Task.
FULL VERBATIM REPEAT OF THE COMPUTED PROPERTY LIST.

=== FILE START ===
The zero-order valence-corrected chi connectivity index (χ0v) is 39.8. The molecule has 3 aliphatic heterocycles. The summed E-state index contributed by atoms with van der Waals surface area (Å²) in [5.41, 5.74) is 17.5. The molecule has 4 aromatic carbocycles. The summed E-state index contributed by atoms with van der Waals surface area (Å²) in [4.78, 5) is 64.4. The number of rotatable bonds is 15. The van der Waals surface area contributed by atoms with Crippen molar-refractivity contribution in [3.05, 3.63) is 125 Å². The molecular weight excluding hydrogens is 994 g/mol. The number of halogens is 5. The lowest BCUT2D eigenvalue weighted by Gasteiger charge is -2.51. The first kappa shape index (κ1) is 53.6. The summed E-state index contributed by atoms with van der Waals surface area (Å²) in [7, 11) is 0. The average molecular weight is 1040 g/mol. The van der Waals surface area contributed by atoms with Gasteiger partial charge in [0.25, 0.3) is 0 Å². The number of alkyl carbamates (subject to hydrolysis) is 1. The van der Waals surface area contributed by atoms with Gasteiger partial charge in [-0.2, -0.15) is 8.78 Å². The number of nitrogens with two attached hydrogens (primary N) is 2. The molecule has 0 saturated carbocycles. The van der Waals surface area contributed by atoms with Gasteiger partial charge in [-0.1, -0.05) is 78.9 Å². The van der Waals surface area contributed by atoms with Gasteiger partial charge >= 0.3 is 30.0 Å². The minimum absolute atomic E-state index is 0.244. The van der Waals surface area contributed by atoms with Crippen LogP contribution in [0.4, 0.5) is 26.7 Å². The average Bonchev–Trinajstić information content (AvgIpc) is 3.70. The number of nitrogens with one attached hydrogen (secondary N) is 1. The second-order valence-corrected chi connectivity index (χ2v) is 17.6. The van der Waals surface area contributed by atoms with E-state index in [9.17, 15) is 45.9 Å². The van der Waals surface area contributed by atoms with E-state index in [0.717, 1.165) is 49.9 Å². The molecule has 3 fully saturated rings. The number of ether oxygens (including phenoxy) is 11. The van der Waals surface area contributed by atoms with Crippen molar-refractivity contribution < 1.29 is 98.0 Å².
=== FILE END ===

The zero-order valence-corrected chi connectivity index (χ0v) is 39.8. The molecule has 3 aliphatic heterocycles. The summed E-state index contributed by atoms with van der Waals surface area (Å²) in [5.41, 5.74) is 17.5. The molecule has 4 aromatic carbocycles. The summed E-state index contributed by atoms with van der Waals surface area (Å²) in [4.78, 5) is 64.4. The number of rotatable bonds is 15. The van der Waals surface area contributed by atoms with Crippen molar-refractivity contribution in [3.05, 3.63) is 125 Å². The molecular weight excluding hydrogens is 994 g/mol. The number of halogens is 5. The lowest BCUT2D eigenvalue weighted by Gasteiger charge is -2.51. The first kappa shape index (κ1) is 53.6. The summed E-state index contributed by atoms with van der Waals surface area (Å²) in [7, 11) is 0. The average molecular weight is 1040 g/mol. The van der Waals surface area contributed by atoms with Gasteiger partial charge in [0.25, 0.3) is 0 Å². The number of alkyl carbamates (subject to hydrolysis) is 1. The van der Waals surface area contributed by atoms with Gasteiger partial charge in [-0.2, -0.15) is 8.78 Å². The number of nitrogens with two attached hydrogens (primary N) is 2. The molecule has 0 saturated carbocycles. The van der Waals surface area contributed by atoms with Gasteiger partial charge in [-0.1, -0.05) is 78.9 Å². The van der Waals surface area contributed by atoms with Gasteiger partial charge >= 0.3 is 30.0 Å². The minimum absolute atomic E-state index is 0.244. The van der Waals surface area contributed by atoms with Crippen LogP contribution in [0.4, 0.5) is 26.7 Å². The average Bonchev–Trinajstić information content (AvgIpc) is 3.70. The number of nitrogens with one attached hydrogen (secondary N) is 1. The second-order valence-corrected chi connectivity index (χ2v) is 17.6. The van der Waals surface area contributed by atoms with E-state index in [9.17, 15) is 45.9 Å². The van der Waals surface area contributed by atoms with E-state index in [0.717, 1.165) is 49.9 Å². The molecule has 3 fully saturated rings. The number of ether oxygens (including phenoxy) is 11. The van der Waals surface area contributed by atoms with Crippen molar-refractivity contribution < 1.29 is 98.0 Å².